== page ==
As Clayton board gets MARTA vote ‘do-over’ on Saturday, spotlight shines on Commissioner Gail Hambrick
By Maria Saporta
The most popular person in Clayton County has suddenly become Commissioner Gail Hambrick.
Hambrick is seen by pro-transit advocates as the most likely swing vote who might now change her stance and favor a full-penny MARTA sales tax being put on the November ballot in Clayton County.
The Clayton County Commission is holding a specially-called board meeting at 10 a.m. on Saturday, July 5 at 112 Smith St. in Jonesboro to revisit the MARTA question.
On Tuesday night, Clayton Commissioners voted 3-to-2 to support a half-penny MARTA sales tax. Clayton Chairman Jeffrey Turner and Vice Chair Shana Rooks supported a full-penny MARTA sales tax. Hambrick and the two other commissioners — Sonna Singleton and Michael Edmondson — voted for the half-penny.
But the half-penny option was taken off the table on Wednesday morning when MARTA ‘s board members unanimously rejected Clayton’s resolution for a half penny.
MARTA officials questioned the legal soundness of that resolution as well as the fairness to its three participating governments – Fulton, DeKalb and Atlanta — which have been paying a full-penny MARTA sales tax for more than four decades.
The MARTA board the unanimously voted in favor to accept Clayton as a full partner if it were to approve a full-penny MARTA sales tax. The board took the extra step of assuring Clayton that the revenues from half of that penny would be set aside in an escrow fund to be invested in commuter rail or a high capacity transit system (another rail system or bus rapid transit) exclusively in Clayton County with no risk of it being spent in other MARTA service areas.
Clayton County has until Sunday, July 6 to vote on the MARTA question because of restrictions written into the state legislation allowing for this transit expansion.
A notice for a specially-called Clayton Commission board meeting on Saturday morning was posted on Wednesday afternoon.
Immediately multiple organizations sent out emails to their members as well as Clayton County residents urging them to attend Saturday’s meeting and to wear green to show their support for MARTA..
In the email sent out on Wednesday, the Citizens for Progressive Transit said:
We need to keep transit expansion hopes alive. Those hopes will die Sunday night unless leaders take action.
Two of five Clayton Commissioners agree with MARTA about the full penny. A third commissioner needs to vote “yes” to the full penny by Sunday to keep the deal alive.
The Commissioner most likely to change her mind is Gail Hambrick. Please contact her right now and forward this to anyone you think might be willing to contact her.
The email then shared Hambrick’s email address and her phone number – making it as easy as possible for pro-transit residents to let her know how they feel.
So if Hambrick all of a sudden feels as if she’s the most popular person in Clayton County, she would not be far off.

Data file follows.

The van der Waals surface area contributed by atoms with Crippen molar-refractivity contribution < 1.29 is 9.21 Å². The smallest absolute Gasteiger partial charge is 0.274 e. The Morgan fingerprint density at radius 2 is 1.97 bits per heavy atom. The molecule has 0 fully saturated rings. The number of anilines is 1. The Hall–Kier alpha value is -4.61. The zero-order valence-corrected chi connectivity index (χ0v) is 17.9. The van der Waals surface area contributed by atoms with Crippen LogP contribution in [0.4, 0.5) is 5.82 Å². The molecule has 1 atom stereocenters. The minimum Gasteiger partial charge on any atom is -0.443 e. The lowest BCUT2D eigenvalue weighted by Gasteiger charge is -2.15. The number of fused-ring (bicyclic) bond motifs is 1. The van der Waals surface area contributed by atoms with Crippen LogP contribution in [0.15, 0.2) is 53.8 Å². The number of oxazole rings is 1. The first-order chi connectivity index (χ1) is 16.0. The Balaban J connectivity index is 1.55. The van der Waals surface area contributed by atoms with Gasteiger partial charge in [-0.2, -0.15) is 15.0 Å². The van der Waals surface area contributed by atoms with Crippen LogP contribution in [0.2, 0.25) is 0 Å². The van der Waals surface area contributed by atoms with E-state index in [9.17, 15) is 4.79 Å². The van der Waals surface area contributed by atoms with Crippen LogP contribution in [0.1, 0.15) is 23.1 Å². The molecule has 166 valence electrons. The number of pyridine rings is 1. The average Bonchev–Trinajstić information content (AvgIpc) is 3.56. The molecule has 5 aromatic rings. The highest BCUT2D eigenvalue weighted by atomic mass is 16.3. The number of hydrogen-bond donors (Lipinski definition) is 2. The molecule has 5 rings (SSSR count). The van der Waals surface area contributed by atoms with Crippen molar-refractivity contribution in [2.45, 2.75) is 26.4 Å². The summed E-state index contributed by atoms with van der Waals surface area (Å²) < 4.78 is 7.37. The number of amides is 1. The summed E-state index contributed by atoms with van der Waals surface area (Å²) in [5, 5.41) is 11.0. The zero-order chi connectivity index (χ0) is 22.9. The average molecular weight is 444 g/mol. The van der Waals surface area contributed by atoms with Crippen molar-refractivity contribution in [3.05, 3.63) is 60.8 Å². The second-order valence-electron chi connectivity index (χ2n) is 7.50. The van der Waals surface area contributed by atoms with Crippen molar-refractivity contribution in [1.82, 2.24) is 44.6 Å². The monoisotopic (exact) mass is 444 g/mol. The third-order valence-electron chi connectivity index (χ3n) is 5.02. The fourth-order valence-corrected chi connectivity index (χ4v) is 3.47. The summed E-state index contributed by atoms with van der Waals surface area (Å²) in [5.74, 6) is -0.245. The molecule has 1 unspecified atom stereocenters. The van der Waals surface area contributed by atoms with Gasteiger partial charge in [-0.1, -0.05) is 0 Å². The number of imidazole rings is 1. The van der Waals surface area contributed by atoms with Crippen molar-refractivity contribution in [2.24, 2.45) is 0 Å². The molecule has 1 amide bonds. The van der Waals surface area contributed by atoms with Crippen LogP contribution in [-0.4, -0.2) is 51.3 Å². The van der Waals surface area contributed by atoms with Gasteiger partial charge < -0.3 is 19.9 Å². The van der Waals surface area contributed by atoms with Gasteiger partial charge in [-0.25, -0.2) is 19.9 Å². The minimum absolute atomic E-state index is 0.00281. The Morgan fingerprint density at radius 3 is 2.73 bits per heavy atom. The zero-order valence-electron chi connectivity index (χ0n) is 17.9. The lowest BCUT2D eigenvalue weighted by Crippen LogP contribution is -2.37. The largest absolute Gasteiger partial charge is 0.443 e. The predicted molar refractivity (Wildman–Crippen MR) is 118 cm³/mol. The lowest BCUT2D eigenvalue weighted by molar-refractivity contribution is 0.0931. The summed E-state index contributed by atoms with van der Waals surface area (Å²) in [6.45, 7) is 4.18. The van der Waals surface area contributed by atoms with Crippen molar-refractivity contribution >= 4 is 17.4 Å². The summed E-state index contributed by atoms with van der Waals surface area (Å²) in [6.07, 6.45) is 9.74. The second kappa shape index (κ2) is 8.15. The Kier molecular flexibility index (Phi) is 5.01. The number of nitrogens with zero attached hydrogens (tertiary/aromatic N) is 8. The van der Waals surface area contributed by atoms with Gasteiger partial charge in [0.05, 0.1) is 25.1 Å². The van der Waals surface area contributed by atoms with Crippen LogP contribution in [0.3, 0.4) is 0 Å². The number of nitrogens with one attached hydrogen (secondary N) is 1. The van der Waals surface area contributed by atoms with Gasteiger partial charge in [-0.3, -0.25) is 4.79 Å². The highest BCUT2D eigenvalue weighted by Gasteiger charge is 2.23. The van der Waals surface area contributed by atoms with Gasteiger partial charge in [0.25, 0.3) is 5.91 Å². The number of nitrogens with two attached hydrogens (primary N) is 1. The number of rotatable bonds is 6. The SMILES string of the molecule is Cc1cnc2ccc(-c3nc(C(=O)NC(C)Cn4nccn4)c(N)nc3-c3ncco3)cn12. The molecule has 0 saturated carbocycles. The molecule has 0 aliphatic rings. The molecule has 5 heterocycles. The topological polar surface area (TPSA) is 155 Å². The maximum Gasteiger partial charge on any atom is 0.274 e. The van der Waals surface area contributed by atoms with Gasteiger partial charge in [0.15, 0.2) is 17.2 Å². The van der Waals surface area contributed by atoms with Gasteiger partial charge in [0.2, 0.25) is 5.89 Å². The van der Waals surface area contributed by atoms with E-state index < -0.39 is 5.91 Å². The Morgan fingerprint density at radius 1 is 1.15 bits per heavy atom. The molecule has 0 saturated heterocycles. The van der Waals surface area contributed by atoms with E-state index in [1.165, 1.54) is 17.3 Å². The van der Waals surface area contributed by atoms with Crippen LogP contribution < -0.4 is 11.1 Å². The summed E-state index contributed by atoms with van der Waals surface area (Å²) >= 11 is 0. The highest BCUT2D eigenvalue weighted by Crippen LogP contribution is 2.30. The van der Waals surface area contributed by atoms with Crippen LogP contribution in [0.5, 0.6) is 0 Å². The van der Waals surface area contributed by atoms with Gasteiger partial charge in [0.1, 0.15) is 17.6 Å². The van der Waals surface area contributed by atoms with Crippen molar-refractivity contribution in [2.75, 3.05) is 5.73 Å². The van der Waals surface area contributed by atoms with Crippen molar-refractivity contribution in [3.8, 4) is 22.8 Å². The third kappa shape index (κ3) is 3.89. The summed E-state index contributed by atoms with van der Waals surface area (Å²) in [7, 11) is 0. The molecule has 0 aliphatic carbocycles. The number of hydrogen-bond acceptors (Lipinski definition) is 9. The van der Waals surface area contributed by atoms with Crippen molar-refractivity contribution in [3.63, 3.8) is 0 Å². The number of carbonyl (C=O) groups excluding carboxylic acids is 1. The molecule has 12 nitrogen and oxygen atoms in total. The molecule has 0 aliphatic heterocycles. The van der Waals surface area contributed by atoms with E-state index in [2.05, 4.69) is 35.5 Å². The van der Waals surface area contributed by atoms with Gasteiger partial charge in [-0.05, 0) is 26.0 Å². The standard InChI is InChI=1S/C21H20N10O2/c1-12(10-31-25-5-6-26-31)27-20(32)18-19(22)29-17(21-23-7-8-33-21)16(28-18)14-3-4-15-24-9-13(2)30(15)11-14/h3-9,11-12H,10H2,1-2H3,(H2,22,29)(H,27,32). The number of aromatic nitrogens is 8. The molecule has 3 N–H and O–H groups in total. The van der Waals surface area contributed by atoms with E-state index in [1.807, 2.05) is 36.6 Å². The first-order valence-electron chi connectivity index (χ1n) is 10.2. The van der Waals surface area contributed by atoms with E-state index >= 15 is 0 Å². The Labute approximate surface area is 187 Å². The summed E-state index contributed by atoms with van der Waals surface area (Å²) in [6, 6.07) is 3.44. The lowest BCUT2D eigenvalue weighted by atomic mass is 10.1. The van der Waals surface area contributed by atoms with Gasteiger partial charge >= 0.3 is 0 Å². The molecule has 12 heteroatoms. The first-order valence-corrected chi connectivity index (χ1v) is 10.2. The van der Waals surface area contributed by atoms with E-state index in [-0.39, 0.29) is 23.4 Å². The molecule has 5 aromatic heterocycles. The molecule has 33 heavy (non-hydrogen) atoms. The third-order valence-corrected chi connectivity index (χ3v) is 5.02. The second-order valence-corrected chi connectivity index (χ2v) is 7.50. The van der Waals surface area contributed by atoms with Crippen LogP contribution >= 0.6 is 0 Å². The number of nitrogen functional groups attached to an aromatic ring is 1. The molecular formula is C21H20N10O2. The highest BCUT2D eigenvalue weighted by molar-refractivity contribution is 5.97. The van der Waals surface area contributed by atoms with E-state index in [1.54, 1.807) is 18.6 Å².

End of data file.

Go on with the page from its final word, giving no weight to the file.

Colleen Kiernan, who pleaded with the MARTA board Wednesday to accept Clayton County’s half-penny resolution, said she is not giving up. The greatest remaining hope for transit in Clayton rests on Hambrick’s shoulders.
Kiernan hopes Hambrick remembers the promise she had made to Clayton residents during town hall meetings in the last few months.
At those meetings, Hambrick repeatedly promised residents that she would make sure they would have an opportunity to vote on the November ballot on whether they wanted MARTA to come to Clayton.
Given the actions of the last two days, the only way she can keep the promise she made to voters would be to vote in favor of a full-penny MARTA sales tax on Saturday, Kiernan said.
Pro-transit supporters are hoping that when given a choice of the status quo (no transit) versus a full-penny MARTA sales tax, Hambrick and the two other commissioners who voted for the half-penny option will ultimately decide to give Clayton residents an opportunity to go to the polls and vote MARTA up or down in November.
Hambrick, Singleton and Edmondson said they favored the half-cent option because they were concerned that an 8-cent sales tax in Clayton would put the county at a competitive disadvantage.
But transit supporters said there is another way to look at a one-cent MARTA sales tax. A penny MARTA sales tax is expected to generate about $46 million a year.
On Tuesday night during the public comment period, retired state Rep. Roberta Abdul-Salaam, founder and president of the Friends of Clayton Transit Coalition, reminded the Clayton commissioners that 49 percent of the MARTA sales tax would be generated out of Hartsfield-Jackson International Airport.
That means that nearly half of the sales tax would be paid for by people who are just traveling through the city rather than by Clayton County residents, she said.
And by providing transit connections for Clayton residents to reach jobs at Hartsfield-Jackson or attend Clayton State University or reach other key activity centers , Abdul-Salaam said joining MARTA would help improve the county’s economic competitiveness and provide new opportunities for its residents.
Between now and Saturday, other political levers are being pulled. If a MARTA referendum is on Clayton’s ballot in November, it is expected to attract a higher turn-out of Democratic voters. (Read Tom Baxter’s piece).
That, in turn, could be a significant boost for Democratic candidates seeking statewide offices.
So Hambrick shouldn’t be surprised if all of a sudden she finds herself to be the new darling of the state Democratic Party – at least until she casts her vote on Saturday morning.